Sudan Table of Contents
The widespread instability and clashes between ethnic groups arising from the civil war were accompanied by breakdowns of law and order in many parts of the country. Killings, rapes, and thefts of personal possessions, food, and livestock were committed by various militia groups and frequently by the SPLA and the government armed forces as well. Large areas of Sudan became depopulated as a result of the fighting and migrations in search of safety. The availability of weapons contributed to the prevalence of banditry, especially along the Chad, Zaire, and Uganda borders. In the western province of Darfur, the police wielded little authority, and lawlessness prevailed. Smuggling was also common, particularly along the Ethiopian border.
The collapse of security in many areas was not fully reflected in available statistics on crime, although some indications of the pattern of criminality did emerge. According to the most recent data reported by Sudan to Interpol covering the year 1986, more than 135,000 criminal offenses were recorded, reflecting a rate of 650 crimes per 100,000 of population. More than 1,000 homicides occurred and 3,300 sex offenses were registered, including 600 rapes. There were 7,300 serious assaults. The more than 100,000 thefts of various kinds constituted by far the most common category of crime. They included armed robbery (33,000 cases), breaking and entering (22,500), theft under aggravated circumstances (1,900), and automobile theft (1,500). There were 15,000 cases of fraud and 3,600 drug infractions.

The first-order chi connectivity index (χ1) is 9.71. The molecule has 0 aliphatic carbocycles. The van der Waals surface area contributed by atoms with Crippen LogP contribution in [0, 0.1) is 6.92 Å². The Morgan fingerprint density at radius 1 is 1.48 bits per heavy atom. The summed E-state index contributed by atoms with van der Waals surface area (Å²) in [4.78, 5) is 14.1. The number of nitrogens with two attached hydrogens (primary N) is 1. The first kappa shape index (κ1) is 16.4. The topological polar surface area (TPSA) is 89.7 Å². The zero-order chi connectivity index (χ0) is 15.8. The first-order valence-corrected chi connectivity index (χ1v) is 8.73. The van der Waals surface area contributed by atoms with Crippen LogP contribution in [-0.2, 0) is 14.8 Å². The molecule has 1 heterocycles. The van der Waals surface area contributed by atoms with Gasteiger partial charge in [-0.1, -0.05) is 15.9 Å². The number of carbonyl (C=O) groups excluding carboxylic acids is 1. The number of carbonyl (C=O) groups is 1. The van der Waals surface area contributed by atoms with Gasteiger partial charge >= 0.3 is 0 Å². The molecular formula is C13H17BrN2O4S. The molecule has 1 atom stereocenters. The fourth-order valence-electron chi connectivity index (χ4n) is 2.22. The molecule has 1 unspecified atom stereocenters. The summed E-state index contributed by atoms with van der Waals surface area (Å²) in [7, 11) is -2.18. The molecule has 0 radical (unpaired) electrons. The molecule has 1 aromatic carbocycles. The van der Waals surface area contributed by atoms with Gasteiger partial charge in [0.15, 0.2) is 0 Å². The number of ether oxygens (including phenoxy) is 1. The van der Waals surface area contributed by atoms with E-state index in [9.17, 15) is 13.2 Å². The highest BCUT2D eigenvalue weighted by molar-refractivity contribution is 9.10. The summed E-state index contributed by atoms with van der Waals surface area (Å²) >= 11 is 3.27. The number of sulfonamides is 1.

Sudan was not a major international narcotics marketplace. Most narcotics consumed in Sudan consisted of marijuana grown in the eastern part of the country. Penalties for narcotics use were similar to those for alcohol and could include flogging. In nearly all categories except narcotics violations, Sudan reported more offenses than Egypt, a country with more than twice the population. This discrepancy may be accounted for by more accurate police records on the extent of criminal activity or by different definitions of the offenses reported to Interpol.
Sudanese authorities claimed to have solved more than 70 percent of most forms of robbery and theft and 53 percent of all crimes reported. Only 25 percent of homicides, 40 percent of general sex offenses, and 32 percent of rape cases were recorded as solved.
Data as of June 1991